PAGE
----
You’ve had enough of Atlanta’s unpredictable winter weather. The rain, the ice, the blizzards the shut the city down for days… you’ve decided it’s time for a change of pace. You’ve booked yourself a condo in the Bahamas, and you’re not planning to return until spring. However, when you get to the airport, the customs officer pulls you aside.
If you’re behind on your taxes, you may encounter some unforeseen obstacles if you travel abroad. The Fixing America’s Surface Transportation (FAST) Act—which was first passed in December, 2015—is designed to help enforce accountability on people owing back taxes. Beginning this year, the Internal Revenue Service will be putting this law into effect. Here’s how it works:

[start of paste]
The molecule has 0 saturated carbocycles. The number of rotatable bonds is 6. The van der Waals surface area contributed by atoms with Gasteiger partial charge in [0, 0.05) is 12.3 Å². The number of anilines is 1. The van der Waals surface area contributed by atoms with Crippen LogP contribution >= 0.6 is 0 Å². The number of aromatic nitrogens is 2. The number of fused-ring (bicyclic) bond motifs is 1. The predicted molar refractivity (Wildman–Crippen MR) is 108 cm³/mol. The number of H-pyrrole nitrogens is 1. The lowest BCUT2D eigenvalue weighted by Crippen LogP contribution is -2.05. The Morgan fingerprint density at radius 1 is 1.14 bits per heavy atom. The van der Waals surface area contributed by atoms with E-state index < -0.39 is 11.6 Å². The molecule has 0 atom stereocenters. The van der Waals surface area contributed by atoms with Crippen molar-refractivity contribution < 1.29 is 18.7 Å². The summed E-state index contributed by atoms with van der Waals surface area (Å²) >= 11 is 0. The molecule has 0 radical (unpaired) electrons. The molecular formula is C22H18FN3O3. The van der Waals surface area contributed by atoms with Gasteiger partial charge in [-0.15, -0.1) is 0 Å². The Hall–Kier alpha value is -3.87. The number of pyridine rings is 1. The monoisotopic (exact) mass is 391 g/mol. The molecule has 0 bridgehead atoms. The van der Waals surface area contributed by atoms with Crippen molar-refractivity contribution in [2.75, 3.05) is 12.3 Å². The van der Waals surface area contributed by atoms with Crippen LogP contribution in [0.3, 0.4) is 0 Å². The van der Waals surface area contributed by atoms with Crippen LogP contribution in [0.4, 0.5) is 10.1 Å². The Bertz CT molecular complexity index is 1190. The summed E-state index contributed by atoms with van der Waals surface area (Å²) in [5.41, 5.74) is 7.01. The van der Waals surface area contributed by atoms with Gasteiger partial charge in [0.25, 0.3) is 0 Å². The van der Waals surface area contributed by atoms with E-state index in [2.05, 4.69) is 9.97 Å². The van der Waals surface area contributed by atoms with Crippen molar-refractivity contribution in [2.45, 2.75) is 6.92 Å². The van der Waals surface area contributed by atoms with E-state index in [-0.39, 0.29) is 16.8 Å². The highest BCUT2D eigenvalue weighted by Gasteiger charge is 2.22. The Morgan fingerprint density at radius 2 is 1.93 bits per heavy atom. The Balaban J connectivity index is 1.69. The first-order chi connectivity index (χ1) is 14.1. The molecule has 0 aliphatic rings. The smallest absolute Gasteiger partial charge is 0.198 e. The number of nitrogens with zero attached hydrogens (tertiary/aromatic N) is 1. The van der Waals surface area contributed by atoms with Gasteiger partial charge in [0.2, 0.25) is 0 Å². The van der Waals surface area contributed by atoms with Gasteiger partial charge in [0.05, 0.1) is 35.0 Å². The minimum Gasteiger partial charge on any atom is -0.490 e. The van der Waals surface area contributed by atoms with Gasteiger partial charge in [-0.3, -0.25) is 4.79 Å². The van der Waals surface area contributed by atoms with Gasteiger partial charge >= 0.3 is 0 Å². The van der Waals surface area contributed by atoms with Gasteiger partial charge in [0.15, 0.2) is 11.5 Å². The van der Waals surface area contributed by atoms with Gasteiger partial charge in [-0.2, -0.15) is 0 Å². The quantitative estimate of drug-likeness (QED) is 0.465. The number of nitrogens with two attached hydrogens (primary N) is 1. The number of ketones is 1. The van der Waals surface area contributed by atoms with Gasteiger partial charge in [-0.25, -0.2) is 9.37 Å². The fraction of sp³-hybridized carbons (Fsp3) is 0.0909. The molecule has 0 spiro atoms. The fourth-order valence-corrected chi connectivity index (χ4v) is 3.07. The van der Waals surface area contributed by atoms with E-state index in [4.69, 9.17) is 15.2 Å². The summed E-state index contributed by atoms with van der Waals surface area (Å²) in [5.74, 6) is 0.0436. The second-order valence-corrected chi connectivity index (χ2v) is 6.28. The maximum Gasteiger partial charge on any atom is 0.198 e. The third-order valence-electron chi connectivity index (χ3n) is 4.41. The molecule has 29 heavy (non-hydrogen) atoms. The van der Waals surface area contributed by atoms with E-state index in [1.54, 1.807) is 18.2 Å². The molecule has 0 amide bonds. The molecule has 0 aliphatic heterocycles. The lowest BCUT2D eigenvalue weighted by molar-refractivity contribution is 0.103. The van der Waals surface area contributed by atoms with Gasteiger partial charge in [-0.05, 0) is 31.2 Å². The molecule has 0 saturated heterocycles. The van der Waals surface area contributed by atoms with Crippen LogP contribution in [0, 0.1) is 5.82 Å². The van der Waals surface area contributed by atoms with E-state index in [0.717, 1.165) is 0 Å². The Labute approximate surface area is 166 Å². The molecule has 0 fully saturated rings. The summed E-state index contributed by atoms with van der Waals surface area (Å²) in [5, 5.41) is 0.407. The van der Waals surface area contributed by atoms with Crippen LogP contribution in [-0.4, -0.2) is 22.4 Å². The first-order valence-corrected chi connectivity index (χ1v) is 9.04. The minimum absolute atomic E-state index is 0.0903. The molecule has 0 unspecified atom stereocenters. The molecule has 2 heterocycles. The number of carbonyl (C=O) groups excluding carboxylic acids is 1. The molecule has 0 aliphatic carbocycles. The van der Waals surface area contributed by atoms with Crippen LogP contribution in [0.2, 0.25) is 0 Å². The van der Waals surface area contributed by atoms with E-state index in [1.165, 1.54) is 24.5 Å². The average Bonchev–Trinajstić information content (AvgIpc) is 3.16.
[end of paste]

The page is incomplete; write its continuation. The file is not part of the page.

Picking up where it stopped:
If you owe a substantial amount in back taxes (more than $51,000—including penalties and interest), then the IRS is obligated to inform the State Department about your delinquency. This notification can affect your travel plans in a number of ways:
- If you’re applying for a new passport or passport renewal, the State Department may deny your application.
- If you already have a current passport, the State Department may revoke it.
How do I know if I’m affected?
If you owe the IRS more than $51,000, the FAST Act could affect you if the IRS has sent you a Notice of Federal Tax Lien and:
- The expiration date by which to challenge the lien has already passed or
- There is now a levy on your property.
You are not impacted by the FAST Act under certain circumstances that diminish your own fault in the back taxes you owe. Examples include:
- You have filed for bankruptcy.
- You were a victim of identity theft.
- You were a victim of a disaster or other IRS-determined hardship.
- You are in the process of making things right with the IRS.
Don’t let your back taxes get in the way of your travel plans this winter. Keep yourself informed, and talk to an experienced tax attorney about how you can resolve your tax debt.